PhD student Tegenu Gossa Aredo uses Ethiopia as the foundation for his study into the prehistory of human evolution. He hopes to rectify a long-held but distorted world view of Africa by digging into its dynamic past.
Tegenu is an archaeologist who completed his first degree in Ethiopian history at Haramya University, around 480 kilometers (300 miles) east of the capital Addis Ababa.
The 35-year-old undertook his masters in archaeology at Addis Ababa University and continues to specialize in the field at the Hebrew University of Jerusalem. Over the past four years, Tegenu has been working on his PhD in the prehistory of human evolution at the university in Israel.
He says he was inspired to shift his focus from history to archaeology by two supplementary courses he took in the field as an undergraduate. "Those two courses gave me a hint at the different narratives that were out there and they drew me towards archaeology like a magnetic force," Tegenu says.
"Coming from Ethiopia, a country with a vast wealth of archaeological findings is also a reason to study the field."
Foreign historians wrote African history from one particular perspective."During and after the period of colonization, Africa was known to the world as a dark and uncivilized continent," says Tegenu. But through archaelogical science it has since come to be seen as the foundation for human evolution and civilization.
Tegenu says there is not enough emphasis on prehistoric archaeology, where "the wealth of African history lies." More African archaeological researchers on the continent now seen as the "cradle of humankind" could change things, he says,
"Such endeavors are increasingly helping to rectify an age-old distorted world view towards Africa." He says he hopes that by highlighting his work and that of other researchers, he can inspire more Africans to enter his field of research.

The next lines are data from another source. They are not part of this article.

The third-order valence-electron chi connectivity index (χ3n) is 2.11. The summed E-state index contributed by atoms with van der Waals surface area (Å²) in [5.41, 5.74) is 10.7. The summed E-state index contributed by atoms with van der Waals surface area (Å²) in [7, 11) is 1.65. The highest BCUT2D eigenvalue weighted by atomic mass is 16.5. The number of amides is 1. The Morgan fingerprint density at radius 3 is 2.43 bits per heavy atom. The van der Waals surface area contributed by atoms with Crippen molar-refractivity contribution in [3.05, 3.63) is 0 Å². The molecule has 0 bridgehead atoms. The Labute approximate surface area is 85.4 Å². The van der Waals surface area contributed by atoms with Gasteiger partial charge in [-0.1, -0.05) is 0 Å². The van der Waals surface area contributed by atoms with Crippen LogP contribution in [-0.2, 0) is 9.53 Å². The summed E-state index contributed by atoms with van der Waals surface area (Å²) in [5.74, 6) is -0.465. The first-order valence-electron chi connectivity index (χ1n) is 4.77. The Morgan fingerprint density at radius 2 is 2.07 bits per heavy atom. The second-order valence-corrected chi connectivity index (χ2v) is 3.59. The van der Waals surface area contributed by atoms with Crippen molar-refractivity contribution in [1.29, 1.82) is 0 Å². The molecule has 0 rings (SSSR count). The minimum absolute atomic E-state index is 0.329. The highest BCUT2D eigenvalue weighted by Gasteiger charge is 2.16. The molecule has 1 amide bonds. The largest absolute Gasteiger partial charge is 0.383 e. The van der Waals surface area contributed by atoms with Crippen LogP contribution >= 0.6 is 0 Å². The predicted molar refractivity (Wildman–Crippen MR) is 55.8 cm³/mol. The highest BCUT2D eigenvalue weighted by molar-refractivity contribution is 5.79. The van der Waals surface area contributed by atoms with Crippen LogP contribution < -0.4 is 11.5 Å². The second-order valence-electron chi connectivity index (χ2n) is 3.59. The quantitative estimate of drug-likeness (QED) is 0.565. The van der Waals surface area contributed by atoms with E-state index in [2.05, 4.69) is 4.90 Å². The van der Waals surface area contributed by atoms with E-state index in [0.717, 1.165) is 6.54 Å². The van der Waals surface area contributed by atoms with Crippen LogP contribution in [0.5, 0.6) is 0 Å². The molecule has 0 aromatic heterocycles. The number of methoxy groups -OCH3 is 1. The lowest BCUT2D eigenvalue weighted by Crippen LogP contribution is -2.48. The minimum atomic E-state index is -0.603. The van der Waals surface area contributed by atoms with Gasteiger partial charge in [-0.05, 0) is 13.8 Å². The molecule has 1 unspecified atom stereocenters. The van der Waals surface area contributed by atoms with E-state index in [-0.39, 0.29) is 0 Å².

Archeologist Melka Wakena at a site in Ethiopia where he is researching the prehistory of human evolution
Cradle of civilization
Ethiopia has so far been the home to a greater variety of archaeological finds and historical buildings than other sub-Saharan African countries. The Axum obelisk, Middle-Stone Age tools such as Tiya and the 3.2 million year old Lucy (also locally known as Dinknesh), found in the Awash Valley, are among them.
Archaeologists continue to hunt for human, animal and plant fossils in the Great Rift Valley of Ethiopia, where Tegenu has also been carrying out field research.
"I have been conducting my research in the south-east of Ethiopia, particularly in the area known as Melka Wakena, where new archeological findings were discovered. I have also worked in an area called Gadab," Tegenu said.
"Besides these two places, archeological findings were discovered in the Afar Region, the Omo Valley and other places where the Rift Valley crosses over."
In this valley not only have scientists discovered human, animal and plant remains, according to Tegenu, but also tools once used by humans. Tegenu says the discoveries will lead to further investigation. "What is discovered is excavated carefully and taken to a laboratory to find out the age of the fossils. All this work in the field and the laboratory takes a long time."
Tegenu, who won a scholarship to study at the Hebrew University of Jerusalem, often travels to Ethiopia for field research. Although he enjoys the cultural interaction in Israel, traveling back and forth between the two countries has been challenging for his studies. Aside from the personal challenges, there are those on a national and continental scale too.
Ethiopia, and Africa in general, have much to still tackle.
"What are the causes for our underdevelopment, for us being left behind? Most of the time the responses are a lack of democracy, not working together and utilizing natural resources," says Tegenu.
"But a challenge that should not be overlooked is that we have lost a lot of our cultural wealth, which is essential to our existence. Thus, we need further research in the archaeological field."
This report is part of the African Roots series, a project realized in cooperation with the Gerda Henkel Foundation.